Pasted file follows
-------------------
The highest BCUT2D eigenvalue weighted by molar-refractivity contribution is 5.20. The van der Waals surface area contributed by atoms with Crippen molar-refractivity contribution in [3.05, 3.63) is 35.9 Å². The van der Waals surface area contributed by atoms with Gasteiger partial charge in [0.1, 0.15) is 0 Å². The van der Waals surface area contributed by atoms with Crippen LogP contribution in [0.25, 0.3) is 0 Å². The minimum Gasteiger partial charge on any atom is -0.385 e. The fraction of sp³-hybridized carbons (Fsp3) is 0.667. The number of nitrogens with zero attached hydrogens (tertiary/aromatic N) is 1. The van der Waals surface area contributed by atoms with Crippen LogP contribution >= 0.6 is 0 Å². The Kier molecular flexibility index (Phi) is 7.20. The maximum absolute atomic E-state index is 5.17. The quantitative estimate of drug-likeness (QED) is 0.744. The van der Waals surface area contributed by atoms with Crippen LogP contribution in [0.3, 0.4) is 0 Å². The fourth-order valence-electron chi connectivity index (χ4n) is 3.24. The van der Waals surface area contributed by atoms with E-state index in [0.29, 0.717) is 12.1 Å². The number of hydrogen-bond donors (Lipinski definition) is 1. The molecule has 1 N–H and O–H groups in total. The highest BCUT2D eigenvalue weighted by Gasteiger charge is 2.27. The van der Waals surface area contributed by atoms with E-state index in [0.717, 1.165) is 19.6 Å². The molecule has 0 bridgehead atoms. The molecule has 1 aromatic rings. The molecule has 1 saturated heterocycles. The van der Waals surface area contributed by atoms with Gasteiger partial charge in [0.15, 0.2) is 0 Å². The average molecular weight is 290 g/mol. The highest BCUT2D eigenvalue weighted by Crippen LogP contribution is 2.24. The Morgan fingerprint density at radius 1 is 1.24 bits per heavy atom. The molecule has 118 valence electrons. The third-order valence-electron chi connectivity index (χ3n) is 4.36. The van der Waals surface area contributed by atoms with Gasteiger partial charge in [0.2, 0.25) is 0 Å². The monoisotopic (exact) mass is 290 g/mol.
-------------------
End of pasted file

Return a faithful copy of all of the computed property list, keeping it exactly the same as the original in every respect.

The highest BCUT2D eigenvalue weighted by molar-refractivity contribution is 5.20. The van der Waals surface area contributed by atoms with Crippen molar-refractivity contribution in [3.05, 3.63) is 35.9 Å². The van der Waals surface area contributed by atoms with Gasteiger partial charge in [0.1, 0.15) is 0 Å². The van der Waals surface area contributed by atoms with Crippen LogP contribution in [0.25, 0.3) is 0 Å². The minimum Gasteiger partial charge on any atom is -0.385 e. The fraction of sp³-hybridized carbons (Fsp3) is 0.667. The number of nitrogens with zero attached hydrogens (tertiary/aromatic N) is 1. The van der Waals surface area contributed by atoms with Crippen LogP contribution >= 0.6 is 0 Å². The Kier molecular flexibility index (Phi) is 7.20. The maximum absolute atomic E-state index is 5.17. The quantitative estimate of drug-likeness (QED) is 0.744. The van der Waals surface area contributed by atoms with Crippen LogP contribution in [0.3, 0.4) is 0 Å². The fourth-order valence-electron chi connectivity index (χ4n) is 3.24. The van der Waals surface area contributed by atoms with E-state index in [0.29, 0.717) is 12.1 Å². The number of hydrogen-bond donors (Lipinski definition) is 1. The molecule has 1 N–H and O–H groups in total. The highest BCUT2D eigenvalue weighted by Gasteiger charge is 2.27. The van der Waals surface area contributed by atoms with E-state index in [0.717, 1.165) is 19.6 Å². The molecule has 0 bridgehead atoms. The molecule has 1 aromatic rings. The molecule has 1 saturated heterocycles. The van der Waals surface area contributed by atoms with Gasteiger partial charge in [0.15, 0.2) is 0 Å². The average molecular weight is 290 g/mol. The highest BCUT2D eigenvalue weighted by Crippen LogP contribution is 2.24. The Morgan fingerprint density at radius 1 is 1.24 bits per heavy atom. The molecule has 118 valence electrons. The third-order valence-electron chi connectivity index (χ3n) is 4.36. The van der Waals surface area contributed by atoms with Gasteiger partial charge in [0.2, 0.25) is 0 Å². The monoisotopic (exact) mass is 290 g/mol.